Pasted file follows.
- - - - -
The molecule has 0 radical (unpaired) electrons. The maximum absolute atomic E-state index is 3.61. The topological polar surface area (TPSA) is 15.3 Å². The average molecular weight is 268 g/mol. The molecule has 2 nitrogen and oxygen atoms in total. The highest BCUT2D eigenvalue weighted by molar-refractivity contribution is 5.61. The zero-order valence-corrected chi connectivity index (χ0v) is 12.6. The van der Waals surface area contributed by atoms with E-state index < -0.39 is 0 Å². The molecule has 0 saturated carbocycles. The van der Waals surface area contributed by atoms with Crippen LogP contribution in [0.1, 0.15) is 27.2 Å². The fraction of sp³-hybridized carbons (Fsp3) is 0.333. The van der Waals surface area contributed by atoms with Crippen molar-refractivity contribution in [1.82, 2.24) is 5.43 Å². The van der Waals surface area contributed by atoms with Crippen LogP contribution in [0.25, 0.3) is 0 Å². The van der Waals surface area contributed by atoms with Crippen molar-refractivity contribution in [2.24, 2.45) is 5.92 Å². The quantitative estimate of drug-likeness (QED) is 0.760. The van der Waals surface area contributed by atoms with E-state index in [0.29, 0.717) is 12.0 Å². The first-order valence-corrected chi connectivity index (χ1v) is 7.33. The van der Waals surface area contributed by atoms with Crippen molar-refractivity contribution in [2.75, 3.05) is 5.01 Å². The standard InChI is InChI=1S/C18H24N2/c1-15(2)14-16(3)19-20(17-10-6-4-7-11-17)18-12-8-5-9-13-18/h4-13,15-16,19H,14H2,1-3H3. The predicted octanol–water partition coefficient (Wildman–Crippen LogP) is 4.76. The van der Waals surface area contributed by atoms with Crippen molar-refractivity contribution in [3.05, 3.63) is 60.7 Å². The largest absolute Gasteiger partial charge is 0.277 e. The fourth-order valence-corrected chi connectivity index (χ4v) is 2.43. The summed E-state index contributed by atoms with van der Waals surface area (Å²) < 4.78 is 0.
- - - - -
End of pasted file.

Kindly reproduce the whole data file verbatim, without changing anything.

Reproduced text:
The molecule has 0 radical (unpaired) electrons. The maximum absolute atomic E-state index is 3.61. The topological polar surface area (TPSA) is 15.3 Å². The average molecular weight is 268 g/mol. The molecule has 2 nitrogen and oxygen atoms in total. The highest BCUT2D eigenvalue weighted by molar-refractivity contribution is 5.61. The zero-order valence-corrected chi connectivity index (χ0v) is 12.6. The van der Waals surface area contributed by atoms with E-state index < -0.39 is 0 Å². The molecule has 0 saturated carbocycles. The van der Waals surface area contributed by atoms with Crippen LogP contribution in [0.1, 0.15) is 27.2 Å². The fraction of sp³-hybridized carbons (Fsp3) is 0.333. The van der Waals surface area contributed by atoms with Crippen molar-refractivity contribution in [1.82, 2.24) is 5.43 Å². The van der Waals surface area contributed by atoms with Crippen LogP contribution in [0.25, 0.3) is 0 Å². The van der Waals surface area contributed by atoms with Crippen molar-refractivity contribution in [2.24, 2.45) is 5.92 Å². The quantitative estimate of drug-likeness (QED) is 0.760. The van der Waals surface area contributed by atoms with E-state index in [0.29, 0.717) is 12.0 Å². The first-order valence-corrected chi connectivity index (χ1v) is 7.33. The van der Waals surface area contributed by atoms with Crippen molar-refractivity contribution in [2.75, 3.05) is 5.01 Å². The standard InChI is InChI=1S/C18H24N2/c1-15(2)14-16(3)19-20(17-10-6-4-7-11-17)18-12-8-5-9-13-18/h4-13,15-16,19H,14H2,1-3H3. The predicted octanol–water partition coefficient (Wildman–Crippen LogP) is 4.76. The van der Waals surface area contributed by atoms with Crippen molar-refractivity contribution in [3.05, 3.63) is 60.7 Å². The largest absolute Gasteiger partial charge is 0.277 e. The fourth-order valence-corrected chi connectivity index (χ4v) is 2.43. The summed E-state index contributed by atoms with van der Waals surface area (Å²) < 4.78 is 0.